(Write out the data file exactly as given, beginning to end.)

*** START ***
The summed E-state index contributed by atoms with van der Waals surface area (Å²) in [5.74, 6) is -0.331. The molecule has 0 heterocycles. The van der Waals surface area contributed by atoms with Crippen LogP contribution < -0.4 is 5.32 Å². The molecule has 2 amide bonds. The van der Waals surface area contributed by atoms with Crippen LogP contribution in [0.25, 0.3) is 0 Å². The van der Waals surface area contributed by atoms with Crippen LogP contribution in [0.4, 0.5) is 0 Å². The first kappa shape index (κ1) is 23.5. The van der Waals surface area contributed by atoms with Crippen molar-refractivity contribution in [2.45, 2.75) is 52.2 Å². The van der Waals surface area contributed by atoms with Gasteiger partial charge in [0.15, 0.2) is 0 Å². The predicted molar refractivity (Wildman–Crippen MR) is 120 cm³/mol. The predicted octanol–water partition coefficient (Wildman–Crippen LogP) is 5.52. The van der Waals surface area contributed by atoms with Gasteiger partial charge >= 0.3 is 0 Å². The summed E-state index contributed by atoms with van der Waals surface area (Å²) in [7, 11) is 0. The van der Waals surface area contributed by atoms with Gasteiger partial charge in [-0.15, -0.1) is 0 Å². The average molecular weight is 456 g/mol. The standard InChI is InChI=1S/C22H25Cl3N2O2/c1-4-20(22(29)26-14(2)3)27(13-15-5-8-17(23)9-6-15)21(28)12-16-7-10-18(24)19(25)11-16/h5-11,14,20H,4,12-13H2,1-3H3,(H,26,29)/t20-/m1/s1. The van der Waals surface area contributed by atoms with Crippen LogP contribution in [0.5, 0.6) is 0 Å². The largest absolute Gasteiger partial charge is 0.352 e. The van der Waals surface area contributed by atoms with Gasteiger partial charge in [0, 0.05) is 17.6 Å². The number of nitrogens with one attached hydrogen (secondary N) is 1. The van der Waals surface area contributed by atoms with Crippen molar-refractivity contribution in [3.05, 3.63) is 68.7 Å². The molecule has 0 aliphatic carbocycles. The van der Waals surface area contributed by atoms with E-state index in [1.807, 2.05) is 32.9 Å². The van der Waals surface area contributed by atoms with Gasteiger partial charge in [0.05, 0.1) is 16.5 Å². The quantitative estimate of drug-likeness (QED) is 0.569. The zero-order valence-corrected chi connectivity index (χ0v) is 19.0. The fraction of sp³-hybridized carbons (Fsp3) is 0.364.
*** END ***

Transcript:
The summed E-state index contributed by atoms with van der Waals surface area (Å²) in [5.74, 6) is -0.331. The molecule has 0 heterocycles. The van der Waals surface area contributed by atoms with Crippen LogP contribution < -0.4 is 5.32 Å². The molecule has 2 amide bonds. The van der Waals surface area contributed by atoms with Crippen LogP contribution in [0.25, 0.3) is 0 Å². The van der Waals surface area contributed by atoms with Crippen LogP contribution in [0.4, 0.5) is 0 Å². The first kappa shape index (κ1) is 23.5. The van der Waals surface area contributed by atoms with Crippen molar-refractivity contribution in [2.45, 2.75) is 52.2 Å². The van der Waals surface area contributed by atoms with Gasteiger partial charge in [0.15, 0.2) is 0 Å². The predicted molar refractivity (Wildman–Crippen MR) is 120 cm³/mol. The predicted octanol–water partition coefficient (Wildman–Crippen LogP) is 5.52. The van der Waals surface area contributed by atoms with Gasteiger partial charge >= 0.3 is 0 Å². The summed E-state index contributed by atoms with van der Waals surface area (Å²) in [7, 11) is 0. The van der Waals surface area contributed by atoms with Gasteiger partial charge in [-0.15, -0.1) is 0 Å². The average molecular weight is 456 g/mol. The standard InChI is InChI=1S/C22H25Cl3N2O2/c1-4-20(22(29)26-14(2)3)27(13-15-5-8-17(23)9-6-15)21(28)12-16-7-10-18(24)19(25)11-16/h5-11,14,20H,4,12-13H2,1-3H3,(H,26,29)/t20-/m1/s1. The van der Waals surface area contributed by atoms with Crippen LogP contribution in [0.5, 0.6) is 0 Å². The largest absolute Gasteiger partial charge is 0.352 e. The van der Waals surface area contributed by atoms with Gasteiger partial charge in [0, 0.05) is 17.6 Å². The number of nitrogens with one attached hydrogen (secondary N) is 1. The van der Waals surface area contributed by atoms with Crippen molar-refractivity contribution in [3.05, 3.63) is 68.7 Å². The molecule has 0 aliphatic carbocycles. The van der Waals surface area contributed by atoms with E-state index in [1.807, 2.05) is 32.9 Å². The van der Waals surface area contributed by atoms with Gasteiger partial charge in [0.05, 0.1) is 16.5 Å². The quantitative estimate of drug-likeness (QED) is 0.569. The zero-order valence-corrected chi connectivity index (χ0v) is 19.0. The fraction of sp³-hybridized carbons (Fsp3) is 0.364.